Code below that I try to learn Task class. From the output, I see the main thread and task thread are running at the same time. But i get warning message in async method saying that:

"Warning 1 This async method lacks 'await' operators and will run synchronously. Consider using the 'await' operator to await non-blocking API calls, or 'await Task.Run(...)' to do CPU-bound work on a background thread."

so then is the code below synchronous?

namespace SampleThreadTaskClass
    class Program
        static void Main(string[] args)
            Task task = new Task(ProcessDataAsync);

            Console.WriteLine("Enter any key");

            string input = Console.ReadLine();
            Console.WriteLine("You entered: " + input);


        static async void ProcessDataAsync()
            for (int i = 0; i < 20; i++)
                Console.WriteLine("processing... " + i);
  • I suspect you misunderstand async. It does not mean "make this synchronous method asynchronous". It means allow me to use asynchronous waits in this asynchronous method. The method has to be already asynchronous. Similarly with await. It does not make its argument asynchronous; it identifies a point in an asynchronous workflow where the work must be completed before the workflow continues. – Eric Lippert Mar 3 '17 at 22:42
  • Yep you are right. I misunderstand the concepts. I thought after creating Task object and start up the task, it would run another thread independently like background worker thread. – Phil Mar 3 '17 at 23:53
  • @Phil please take some time and read A Tour of Task, Part 1: Constructors - Stephen Cleary. – Erik Philips Mar 4 '17 at 1:58
  • Also, trying to learn about asynchrony in console apps is a very confusing way to begin. Consoles are not naturally asynchronous in the way that GUI applications are. Try learning in a WPF or Winforms app. – Eric Lippert Mar 4 '17 at 2:45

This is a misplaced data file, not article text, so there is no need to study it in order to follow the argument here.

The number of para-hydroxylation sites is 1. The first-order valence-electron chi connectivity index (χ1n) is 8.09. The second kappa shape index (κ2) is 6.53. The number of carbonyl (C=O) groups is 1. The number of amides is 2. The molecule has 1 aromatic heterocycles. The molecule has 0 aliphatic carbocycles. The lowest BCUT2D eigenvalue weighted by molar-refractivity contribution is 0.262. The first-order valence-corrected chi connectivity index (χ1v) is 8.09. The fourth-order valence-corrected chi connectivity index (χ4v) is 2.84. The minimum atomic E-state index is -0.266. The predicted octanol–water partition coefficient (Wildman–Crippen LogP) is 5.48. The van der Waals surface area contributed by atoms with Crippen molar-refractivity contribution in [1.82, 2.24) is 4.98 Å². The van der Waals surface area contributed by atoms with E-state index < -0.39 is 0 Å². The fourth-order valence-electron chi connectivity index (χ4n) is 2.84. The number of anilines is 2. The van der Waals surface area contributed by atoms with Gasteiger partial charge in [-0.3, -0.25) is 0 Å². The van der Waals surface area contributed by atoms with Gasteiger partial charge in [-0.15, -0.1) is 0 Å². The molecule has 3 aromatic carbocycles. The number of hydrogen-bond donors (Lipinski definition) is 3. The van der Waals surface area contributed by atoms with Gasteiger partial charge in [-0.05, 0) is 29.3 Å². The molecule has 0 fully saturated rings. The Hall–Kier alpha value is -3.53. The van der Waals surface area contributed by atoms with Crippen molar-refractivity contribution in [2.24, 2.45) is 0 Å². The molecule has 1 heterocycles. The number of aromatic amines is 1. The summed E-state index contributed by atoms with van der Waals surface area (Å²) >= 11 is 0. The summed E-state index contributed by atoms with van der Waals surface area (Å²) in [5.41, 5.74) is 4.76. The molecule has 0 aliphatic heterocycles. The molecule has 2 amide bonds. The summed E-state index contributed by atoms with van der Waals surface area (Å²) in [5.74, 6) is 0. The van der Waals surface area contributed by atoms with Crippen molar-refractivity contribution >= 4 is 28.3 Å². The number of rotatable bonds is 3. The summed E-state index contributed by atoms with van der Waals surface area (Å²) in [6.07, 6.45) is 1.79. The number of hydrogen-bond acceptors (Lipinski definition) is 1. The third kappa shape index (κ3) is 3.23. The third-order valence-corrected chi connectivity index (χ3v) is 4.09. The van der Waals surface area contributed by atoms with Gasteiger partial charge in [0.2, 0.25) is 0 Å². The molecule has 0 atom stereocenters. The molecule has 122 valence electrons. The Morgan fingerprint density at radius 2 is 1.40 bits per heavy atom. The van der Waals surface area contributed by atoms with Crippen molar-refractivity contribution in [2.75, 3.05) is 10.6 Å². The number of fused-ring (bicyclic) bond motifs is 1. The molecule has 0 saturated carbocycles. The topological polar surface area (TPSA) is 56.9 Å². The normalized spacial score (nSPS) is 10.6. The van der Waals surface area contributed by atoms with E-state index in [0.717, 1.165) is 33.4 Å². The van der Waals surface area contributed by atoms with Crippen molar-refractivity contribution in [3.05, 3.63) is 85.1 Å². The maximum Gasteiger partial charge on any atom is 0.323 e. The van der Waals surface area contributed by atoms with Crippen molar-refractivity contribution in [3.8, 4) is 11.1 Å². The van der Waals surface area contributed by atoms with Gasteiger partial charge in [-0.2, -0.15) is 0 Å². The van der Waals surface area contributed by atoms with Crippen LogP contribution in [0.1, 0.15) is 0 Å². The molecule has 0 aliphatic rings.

• thank you for suggestions. – Phil Mar 10 '17 at 20:22

Yes it is. Thread.Sleep() is not asynchronous.

See Explanation: https://msdn.microsoft.com/en-us/library/hh156528.aspx#Example

Try delay instead, then you can add an await in front of it,

await Task.Delay(10000); 
  • Microsoft example demonstrates it better, thanks. – Phil Mar 3 '17 at 22:46

The ProcessDataAsync method is indeed synchronous. It claims to be asynchronous and it is lying in that claim.

You then provide that synchronous method to the constructor for Task which will execute that synchronous method in a thread pool thread (which you shouldn't use by the way; if you want to execute a synchronous method in a thread pool thread you should use Task.Run).

Of course, for your case you don't want to execute this method in a thread pool thread. You're asynchronous operation is just waiting. There's no need to schedule a new thread pool thread to just sit there doing nothing for seconds at a time.

You should make ProcessDataAsync actually be asynchronous, using Task.Delay to create a Task that will complete in a given interval of time, which you can await, and then you can simply call ProcessDataAsync when you want to start your asynchronous method and it will actually be asynchronous.

  • Thanks for your in depth explanation. – Phil Mar 3 '17 at 22:52

What you should try is write some code before starting the task, then start the task in an asynchronous method. Then have another async method like ProcessDataAsync use await operator in the first async method. This way you can come to know about the async behavior.

This would help

static async Task ProcessDataAsync()
        for (int i = 0; i < 20; i++)
            await Task.Delay(500);
            Console.WriteLine("processing... " + i);

When you change your return type to async, you need to change your call toProcessDataAsyc to this

 var task = Task.Run(ProcessDataAsync);

And yes your code is async.

  • This method shouldn't be async void and the calling code would need to be adapted. – Servy Mar 3 '17 at 22:18
  • Yes, I agree it should return Task. I just kept it void because the question had it in that way. void should be used only in the case of event handling. – Sameer Mar 3 '17 at 22:21
  • 1
    thanks. After following your code and link from Alexander Sverla, I understand now. – Phil Mar 3 '17 at 22:46
  • blog.stephencleary.com/2012/02/async-and-await.html This is one of the best articles about async and await. Go through it for more understanding. – Sameer Mar 3 '17 at 22:49
  • @Sameer that is awesome link, thanks. – Phil Mar 3 '17 at 23:59

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